AMBIENT HISTORY

AMBIENT HISTORY

MOST AMBIENT MUSIC IS SET TO A SCI FI FEEL

BASICALLY BRIAN ENO AND THE WORKS ON FICTION BY HASLLE HAVE ALL THE FEEL FOR CITIES IN THE FUTURE AS IN THE CITY OF RED DUST BY HASLLE THE FEEL IS FOR A TYPE OF MECHANICAL , TECHNICAL, TECHNOLOGICAL REALITY THAT FEELS LIKE THE MOTION OF CARS IN A 100 YEARS PEOPLE ON THE STREET IN A WORLD UIFIED BY STREET TALK MIXED WITH TECHNICAL DATA IN THE JARGON OF MULTI CULTURALITY,,,
A MANY AMERICAN INDIANS WERE MUSICALLY INSPIRED BY THE MODERNITY OF ITS EX¨PRESSION BY TECHNOLOGICAL MEANS SO A LOT IS DEFINED ON A BASIC FAILURE TO DEFNE THE LANGUAGE OF EXPRESSION INTO TECHNOLOGICAL MEANS WHERE MANY WESTERN MUSICIANS EXTEND THE FEEL AS WOULD BE FELT IN RELATIONS TO INCAS IN A MODERN WORLD FOR EXAMPLE

HASLLE HAS MADE SOME INCA RECORDINGS AND ALSO SOME BASED ON MAYA INDIANS WITH THE DREAM THEORY OF MAYA
A MANY BRIAN ENO MUSICAL PIECE IS LIKE A SENSOR PLACED ON A PLANET FAR FROM THE SUN WHERE THE SOUNDSCAPES ARE FAINTLY RECOGNISABLE BY OUR OWN SENSES AS BEING AWARE OF THE SCI FI REALITY BEYOND OUR OWN…

Daniel Lanois (pronounced /lænˈwɑː/, lan-wah)[1] (born September 19, 1951 in Hull, Quebec) is a Canadian record producer, guitarist, vocalist, and songwriter. He has released a number of albums of his own work and has produced albums for a wide variety of artists, including Bob Dylan, Neil Young, Peter Gabriel, Emmylou Harris, Willie Nelson and Ron Sexsmith. Lanois is best known in his role as a producer, collaborating with Brian Eno, producing a number of albums for U2, including The Joshua Tree. His work in this capacity has brought him critical acclaim, with more than one of his clients’ albums honored with the coveted Grammy Award for album of the year.

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Jon Hassell (born March 22, 1937[1]) is an American trumpet player and composer. He is known for his influence in the world music scene and his unusual electronic manipulation of the trumpet sound.

Brian Peter George St. John le Baptiste de la Salle Eno[1] (born 15 May 1948), commonly shortened to Brian Eno and previously as simply Eno (pronounced /ˈiːnoʊ/), is an English musician, composer, record producer, music theorist, singer and visual artist, best known as one of the principal innovators of ambient music.[2]
Eno studied at art school, taking inspiration from minimalist painting, but he had little musical education or playing experience when he joined the band Roxy Music as their keyboards and synthesizers player in the early 1970s. Roxy Music’s success in the glam rock scene came quickly, but Eno soon tired of conflicts with lead singer Bryan Ferry, and of touring, and he left the group after the release of For Your Pleasure (1973), beginning his solo career with the art rock records Here Come the Warm Jets (1974) and Taking Tiger Mountain (By Strategy) (1974).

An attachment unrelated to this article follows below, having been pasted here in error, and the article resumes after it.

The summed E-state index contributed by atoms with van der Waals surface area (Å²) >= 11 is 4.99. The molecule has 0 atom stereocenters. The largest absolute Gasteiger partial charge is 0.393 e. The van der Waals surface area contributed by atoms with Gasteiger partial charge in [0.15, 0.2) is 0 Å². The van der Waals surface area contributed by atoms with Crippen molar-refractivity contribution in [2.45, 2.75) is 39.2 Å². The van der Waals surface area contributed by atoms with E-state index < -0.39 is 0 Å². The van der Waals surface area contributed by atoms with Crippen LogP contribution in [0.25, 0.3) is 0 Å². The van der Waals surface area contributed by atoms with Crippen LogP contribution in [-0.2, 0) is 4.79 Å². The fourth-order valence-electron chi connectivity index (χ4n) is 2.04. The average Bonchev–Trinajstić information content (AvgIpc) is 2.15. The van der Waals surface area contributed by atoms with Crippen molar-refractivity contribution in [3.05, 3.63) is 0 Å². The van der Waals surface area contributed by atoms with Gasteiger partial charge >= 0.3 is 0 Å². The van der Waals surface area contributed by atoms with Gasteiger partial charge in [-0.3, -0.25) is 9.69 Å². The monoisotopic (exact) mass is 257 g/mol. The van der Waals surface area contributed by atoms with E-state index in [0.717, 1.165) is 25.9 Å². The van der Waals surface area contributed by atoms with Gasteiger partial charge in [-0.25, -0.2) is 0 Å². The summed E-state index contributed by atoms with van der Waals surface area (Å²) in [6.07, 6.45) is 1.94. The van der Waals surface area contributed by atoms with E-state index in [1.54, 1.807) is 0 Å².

Eno extended his reach into more experimental musical styles with No Pussyfooting (1973) and Evening Star (1975), both collaborations with Robert Fripp, The Lamb Lies Down on Broadway (1974) by Genesis where his work is credited as “Enossification”, and his influential solo records Another Green World (1975) and Discreet Music (1975). His pioneering ambient efforts at “sonic landscapes” began to consume more of his time beginning with Ambient 1/Music for Airports (1978) and later Apollo: Atmospheres and Soundtracks (1983) which was composed for the documentary film For All Mankind. Eno nevertheless continued to sing on some of his records, ranging from Before and After Science (1977) to Wrong Way Up (1990) with John Cale to most recently Another Day on Earth (2005).
Eno’s solo work has been extremely influential, pioneering ambient and generative music, innovating production techniques, and emphasizing “theory over practice”.[3] He also introduced the concept of chance music to popular audiences partly through collaborations with other musicians.[4] By the end of the 1970s, Eno had worked with David Bowie on the seminal “Berlin Trilogy,” helped popularise the American punk rock band Devo and the punk-influenced “No Wave” genre, and worked frequently with Harold Budd, John Cale, Cluster, Robert Fripp and David Byrne, with whom he produced the influential My Life in the Bush of Ghosts (1981). He produced and performed on three albums by Talking Heads, including Remain in Light (1980); produced seven albums for U2, including The Joshua Tree (1987); and worked on records by James, Laurie Anderson, Coldplay, Depeche Mode, Paul Simon, Grace Jones and Slowdive, among others.
Eno pursues multimedia ventures in parallel to his music career, including art installations, a newspaper column in The Observer and a regular column on society and innovation in Prospect magazine, and “Oblique Strategies” (written with Peter Schmidt), a deck of cards in which each card has a cryptic remark or random insight meant to resolve a dilemma. He continues to collaborate with other musicians, produce records, release his own music, and write.

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